Stay Off My Line Act introduced by Miller-Meeks

To hasten transmission projects across the United States, legislation sponsored on Sept. 28 by U.S. Rep. Mariannette Miller-Meeks (R-IA) would clarify how such new energy projects are classified under the National Environmental Policy Act (NEPA). 

“Hazy NEPA regulations have created uncertainty and hindered new energy projects for years,” the congresswoman said. “By clarifying which projects do and do not fall under agency jurisdiction, transmission projects can be approved without undergoing the arduous NEPA permitting process.” 

Rep. Miller-Meeks introduced the Stay Off My Line Act, H.R. 9012, with original cosponsor U.S. Rep. Bruce Westerman (R-AR) to amend the NEPA of 1969 to limit the scope of environmental reviews required by the law, according to the congressional record bill summary.

Specifically, H.R. 9012 would clarify that projects that do not involve federal land and that do not originate from a federal agency are not major federal actions under NEPA; that projects are not major federal actions under NEPA just because they receive federal funding; and that if a project is subject to NEPA, the scope of review should only be for the portion of the project that is on federal land or subject to federal control, according to a bill summary provided by the congresswoman’s staff.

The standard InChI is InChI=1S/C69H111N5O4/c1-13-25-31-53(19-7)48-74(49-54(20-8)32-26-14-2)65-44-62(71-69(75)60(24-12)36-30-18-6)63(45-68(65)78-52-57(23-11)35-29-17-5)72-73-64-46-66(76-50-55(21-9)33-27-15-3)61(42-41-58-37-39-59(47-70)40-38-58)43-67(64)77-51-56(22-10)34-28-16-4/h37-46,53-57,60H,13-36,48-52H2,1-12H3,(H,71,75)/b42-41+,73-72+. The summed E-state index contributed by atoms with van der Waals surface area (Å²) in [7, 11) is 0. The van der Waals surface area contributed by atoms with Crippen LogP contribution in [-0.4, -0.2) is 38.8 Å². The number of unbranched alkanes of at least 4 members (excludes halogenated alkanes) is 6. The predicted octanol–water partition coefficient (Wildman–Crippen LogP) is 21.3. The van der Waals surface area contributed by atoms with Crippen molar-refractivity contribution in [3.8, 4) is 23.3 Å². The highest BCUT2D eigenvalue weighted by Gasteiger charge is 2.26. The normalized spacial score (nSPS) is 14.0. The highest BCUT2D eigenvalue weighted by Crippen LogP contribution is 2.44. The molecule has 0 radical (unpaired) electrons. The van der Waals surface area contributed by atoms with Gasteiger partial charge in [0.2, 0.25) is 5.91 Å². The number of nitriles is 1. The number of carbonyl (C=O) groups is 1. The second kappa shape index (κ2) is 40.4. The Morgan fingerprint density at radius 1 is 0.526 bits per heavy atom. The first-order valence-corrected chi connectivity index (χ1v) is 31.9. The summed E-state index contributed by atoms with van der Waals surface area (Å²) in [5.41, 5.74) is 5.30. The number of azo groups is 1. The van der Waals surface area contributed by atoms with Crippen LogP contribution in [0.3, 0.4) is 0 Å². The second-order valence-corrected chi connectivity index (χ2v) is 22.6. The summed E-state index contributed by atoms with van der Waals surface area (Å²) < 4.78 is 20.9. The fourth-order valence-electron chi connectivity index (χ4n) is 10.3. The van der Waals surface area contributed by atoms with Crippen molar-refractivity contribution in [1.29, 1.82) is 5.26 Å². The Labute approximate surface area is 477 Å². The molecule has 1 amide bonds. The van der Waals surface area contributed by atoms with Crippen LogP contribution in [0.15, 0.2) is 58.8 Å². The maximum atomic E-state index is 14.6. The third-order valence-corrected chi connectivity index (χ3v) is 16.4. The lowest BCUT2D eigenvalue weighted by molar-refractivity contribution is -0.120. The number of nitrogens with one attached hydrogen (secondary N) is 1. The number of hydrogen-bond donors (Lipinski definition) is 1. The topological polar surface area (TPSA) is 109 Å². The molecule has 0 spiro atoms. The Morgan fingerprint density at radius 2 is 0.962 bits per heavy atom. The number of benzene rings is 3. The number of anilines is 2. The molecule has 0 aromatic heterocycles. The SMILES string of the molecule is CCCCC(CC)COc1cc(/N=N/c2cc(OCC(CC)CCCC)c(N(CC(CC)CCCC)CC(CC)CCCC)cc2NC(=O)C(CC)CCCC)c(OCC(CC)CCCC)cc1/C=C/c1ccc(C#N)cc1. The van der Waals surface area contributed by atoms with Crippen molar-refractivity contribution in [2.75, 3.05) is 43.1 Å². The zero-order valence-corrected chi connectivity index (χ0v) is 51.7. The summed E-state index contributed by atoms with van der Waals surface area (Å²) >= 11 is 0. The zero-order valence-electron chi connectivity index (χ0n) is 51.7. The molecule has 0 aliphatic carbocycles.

“My bill will expedite the approval process for projects that do not fall on federal land and incentivize new project construction,” said Rep. Miller-Meeks. “Policies like this have the potential to enhance and expand our energy grid by cutting red tape.”

The measure has garnered support from ClearPath Action, Citizens for Responsible Energy Solutions, and the American Clean Power Association, and has been referred for consideration to the U.S. House Natural Resources Committee.